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Health Plans Outlook 2014 February, 2014 BLOG POST


Multiple Factors Driving Industry “Downgrade”; However Growth Opportunities Still Persists In January 2014, Moody's changed the outlook for U.S. health insurers to negative from stable, citing continued uncertainty due to implementation of the Affordable Care Act (ACA). Moody's predicts reduced profit margins of 2 percent this year, compared with an average of 3 percent the previous year. Additionally, overall membership growth is expected to decline 1 percent from 3 percent in 2013. According to Moody’s, there are additional key concerns driving the downgrade of the health insurance industry, namely:  Uncertainty over the demographics of those enrolling in individual products through the health insurance exchanges. Enrollment statistics show that only 24% of enrollees so far are aged 18-34, a critical group in ensuring that lower claim costs subsidize the higher claim costs of less healthy, older individuals. This is well short of the original 40% target based on the proportion of eligible people in this cohort.  Challenging outlook for Medicaid business, as insurers are not able to pass on additional costs to consumers, and it remains to be seen whether states will permit insurers to factor in the assessment cost in determining Medicaid reimbursement rates.

Apart from these issues, there are other critical areas where payers might be impacted from revenue and margin perspectives: Missed enrollments: There are concerns over new enrollment opportunities through exchanges due to operational glitches and over estimation of these enrollments. The exchanges are supposed to add about 7 million new taxpayer-subsidized customers to private insurers’ membership rolls in 2014, however these operational issues have deterred about 1 million consumers from signing up for coverage, according to the Congressional Budget Office. Also, the actual number of enrollees is difficult to gauge due to the glitch-plagued rollout of federal health insurance websites. Medicare Reimbursement: Medicare has always been an area of concern for payers and will continue to be so in 2014 as the government sees lowering reimbursements as a way to manage its budget, despite an aging population that is increasingly dependent on Medicare. Additionally, greater scrutiny of reimbursement and even coverage issues going forward, may lead payers to reduce or reshape their networks. Payer-Provider relationships: With the advent of Accountable Care Organizations (ACOs) and focus on quality of care and outcomes, the payment relationship between payers and providers is likely to be strained further and put margin pressure on payers. Payers are seeking to exclude from their networks providers that they think are uncooperative, and providers with some market leverage are rejecting payment offers from plans that are viewed as unreasonable. Customer Management: Health insurers also face a major challenge with marketing to the new lot of potential consumers who are more information-driven, choice-conscious, and treatment outcome driven. Payers need to overhaul their traditional marketing campaigns to demonstrate to customers the value of their products, equip them to make informed insurance decisions and secure their commitment to improve their personal health. Health Plans Outlook 2014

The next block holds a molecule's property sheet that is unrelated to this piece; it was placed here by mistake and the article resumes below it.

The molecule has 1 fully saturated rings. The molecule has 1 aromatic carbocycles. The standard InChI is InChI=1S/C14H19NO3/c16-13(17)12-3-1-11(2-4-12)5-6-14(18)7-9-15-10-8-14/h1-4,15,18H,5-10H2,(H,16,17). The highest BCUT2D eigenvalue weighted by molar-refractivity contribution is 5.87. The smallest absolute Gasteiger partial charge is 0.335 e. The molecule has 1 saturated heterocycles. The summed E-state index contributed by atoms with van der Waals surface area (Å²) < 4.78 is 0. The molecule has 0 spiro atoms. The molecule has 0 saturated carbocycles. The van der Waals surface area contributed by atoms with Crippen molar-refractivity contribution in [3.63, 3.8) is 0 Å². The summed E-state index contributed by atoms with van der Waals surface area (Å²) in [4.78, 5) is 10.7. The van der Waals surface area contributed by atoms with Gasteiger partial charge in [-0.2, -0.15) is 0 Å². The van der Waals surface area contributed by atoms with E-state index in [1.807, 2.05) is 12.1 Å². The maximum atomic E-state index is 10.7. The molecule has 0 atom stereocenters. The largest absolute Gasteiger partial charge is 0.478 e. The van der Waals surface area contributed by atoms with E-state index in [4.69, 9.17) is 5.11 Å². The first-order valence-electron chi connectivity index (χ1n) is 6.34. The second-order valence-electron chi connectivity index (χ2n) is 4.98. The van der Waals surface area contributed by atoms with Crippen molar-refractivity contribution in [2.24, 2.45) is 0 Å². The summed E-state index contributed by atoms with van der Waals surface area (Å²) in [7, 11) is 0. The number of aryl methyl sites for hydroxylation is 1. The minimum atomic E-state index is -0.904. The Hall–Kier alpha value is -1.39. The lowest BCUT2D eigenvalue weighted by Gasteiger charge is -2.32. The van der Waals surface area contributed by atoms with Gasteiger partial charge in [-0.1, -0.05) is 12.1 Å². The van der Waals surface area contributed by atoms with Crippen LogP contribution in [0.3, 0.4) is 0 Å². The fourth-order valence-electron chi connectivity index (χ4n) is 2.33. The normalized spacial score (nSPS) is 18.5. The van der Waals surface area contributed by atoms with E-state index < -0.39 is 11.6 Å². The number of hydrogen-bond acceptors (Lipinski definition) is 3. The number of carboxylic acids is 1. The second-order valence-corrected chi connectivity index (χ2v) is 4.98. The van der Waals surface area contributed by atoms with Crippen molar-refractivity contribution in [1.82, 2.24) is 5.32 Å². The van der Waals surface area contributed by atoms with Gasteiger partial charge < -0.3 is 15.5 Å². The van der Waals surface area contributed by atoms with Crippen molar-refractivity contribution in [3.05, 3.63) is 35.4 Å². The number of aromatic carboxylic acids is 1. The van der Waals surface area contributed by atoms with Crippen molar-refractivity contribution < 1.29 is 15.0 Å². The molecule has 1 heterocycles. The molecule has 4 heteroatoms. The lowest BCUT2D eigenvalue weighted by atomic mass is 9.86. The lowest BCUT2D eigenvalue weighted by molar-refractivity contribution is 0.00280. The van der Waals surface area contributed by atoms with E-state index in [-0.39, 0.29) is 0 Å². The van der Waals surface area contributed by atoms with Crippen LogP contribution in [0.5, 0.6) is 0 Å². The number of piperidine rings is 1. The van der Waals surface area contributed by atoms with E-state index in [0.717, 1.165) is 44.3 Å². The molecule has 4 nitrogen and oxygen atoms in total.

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Despite the looming challenges in 2014, there are several growth opportunities for payer organizations if they can adapt to changing trends and focus on driving enterprise-wide efficiency. Leveraging Analytics: Payers can invest in business analytics platforms to figure out the successful drivers of health outcomes and determine what worked and why. This will enable the organizations to create targeted products, improve margins, and work in collaboration with other stakeholders. In a survey conducted by IDC in mid-2013, 63 percent of health plans stated that analytics as their leading investment driver, behind other priorities such as replacing outdated technology and new IT due to growth. Retail-focused Selling: Consumers will be buying more healthcare services directly due to the ACA's federal exchanges. According to Forbes, approximately 25 percent of Americans are expected to buy individual exchange plans by the end of the decade. As a result, insurers are adapting the retail model to reach out to customer. For example, Blue Cross Blue Shield of North Carolina is opening half a dozen retail storefronts to pitch its exchange offerings and educate North Carolinians - uninsured and otherwise - about how the exchange works. Market Personalization: Digital personalized newsletters are particularly appropriate for health payers in 2014. Digital newsletters continue to be highly effective for healthcare and insurance industries with an open rate of 32.2% and 43.7% respectively according to MailChimp, a leading email service provider. The digital communication piece offers an ideal way to build relationships and engagement with healthcare customers regardless of changes in the landscape of the industry. This allows an organization to market new services and products immediately to those who would be most interested in them thus facilitating an effective segmentation and marketing approach.

In a nutshell, the biggest challenge for health plans in 2014 is adapting to changes resulting from the Affordable Care Act, especially with respect to health insurance exchanges and Medicaid expansion, effective Jan 1. In 2014, health Plans will need to make course corrections to their business models and operating strategies and will increasingly need to leverage analytics to ensure they are meeting financial goals, reaching their target segment, and optimizing pricing.

Health Plans Outlook 2014

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